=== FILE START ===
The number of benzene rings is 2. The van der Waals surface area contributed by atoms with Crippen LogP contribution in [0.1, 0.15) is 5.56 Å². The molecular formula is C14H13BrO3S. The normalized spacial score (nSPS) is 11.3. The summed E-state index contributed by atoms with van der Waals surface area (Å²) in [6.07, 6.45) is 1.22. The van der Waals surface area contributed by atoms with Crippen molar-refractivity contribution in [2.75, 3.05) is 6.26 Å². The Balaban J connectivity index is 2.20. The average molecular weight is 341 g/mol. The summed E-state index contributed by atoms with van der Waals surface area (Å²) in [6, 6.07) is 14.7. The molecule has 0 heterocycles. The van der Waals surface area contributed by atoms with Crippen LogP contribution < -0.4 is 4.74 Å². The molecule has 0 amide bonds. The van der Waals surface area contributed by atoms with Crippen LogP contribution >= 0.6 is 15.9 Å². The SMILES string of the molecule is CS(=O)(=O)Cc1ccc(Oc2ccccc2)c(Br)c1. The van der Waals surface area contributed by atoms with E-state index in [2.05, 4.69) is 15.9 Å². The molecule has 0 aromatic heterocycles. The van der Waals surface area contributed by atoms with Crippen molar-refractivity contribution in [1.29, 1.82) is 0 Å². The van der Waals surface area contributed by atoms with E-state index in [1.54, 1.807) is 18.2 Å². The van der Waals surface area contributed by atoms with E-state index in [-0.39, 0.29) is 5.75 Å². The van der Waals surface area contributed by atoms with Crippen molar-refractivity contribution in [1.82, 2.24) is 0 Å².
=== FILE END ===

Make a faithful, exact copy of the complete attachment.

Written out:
The number of benzene rings is 2. The van der Waals surface area contributed by atoms with Crippen LogP contribution in [0.1, 0.15) is 5.56 Å². The molecular formula is C14H13BrO3S. The normalized spacial score (nSPS) is 11.3. The summed E-state index contributed by atoms with van der Waals surface area (Å²) in [6.07, 6.45) is 1.22. The van der Waals surface area contributed by atoms with Crippen molar-refractivity contribution in [2.75, 3.05) is 6.26 Å². The Balaban J connectivity index is 2.20. The average molecular weight is 341 g/mol. The summed E-state index contributed by atoms with van der Waals surface area (Å²) in [6, 6.07) is 14.7. The molecule has 0 heterocycles. The van der Waals surface area contributed by atoms with Crippen LogP contribution < -0.4 is 4.74 Å². The molecule has 0 amide bonds. The van der Waals surface area contributed by atoms with Crippen LogP contribution >= 0.6 is 15.9 Å². The SMILES string of the molecule is CS(=O)(=O)Cc1ccc(Oc2ccccc2)c(Br)c1. The van der Waals surface area contributed by atoms with E-state index in [2.05, 4.69) is 15.9 Å². The molecule has 0 aromatic heterocycles. The van der Waals surface area contributed by atoms with Crippen molar-refractivity contribution in [1.29, 1.82) is 0 Å². The van der Waals surface area contributed by atoms with E-state index in [1.54, 1.807) is 18.2 Å². The van der Waals surface area contributed by atoms with E-state index in [-0.39, 0.29) is 5.75 Å². The van der Waals surface area contributed by atoms with Crippen molar-refractivity contribution in [1.82, 2.24) is 0 Å².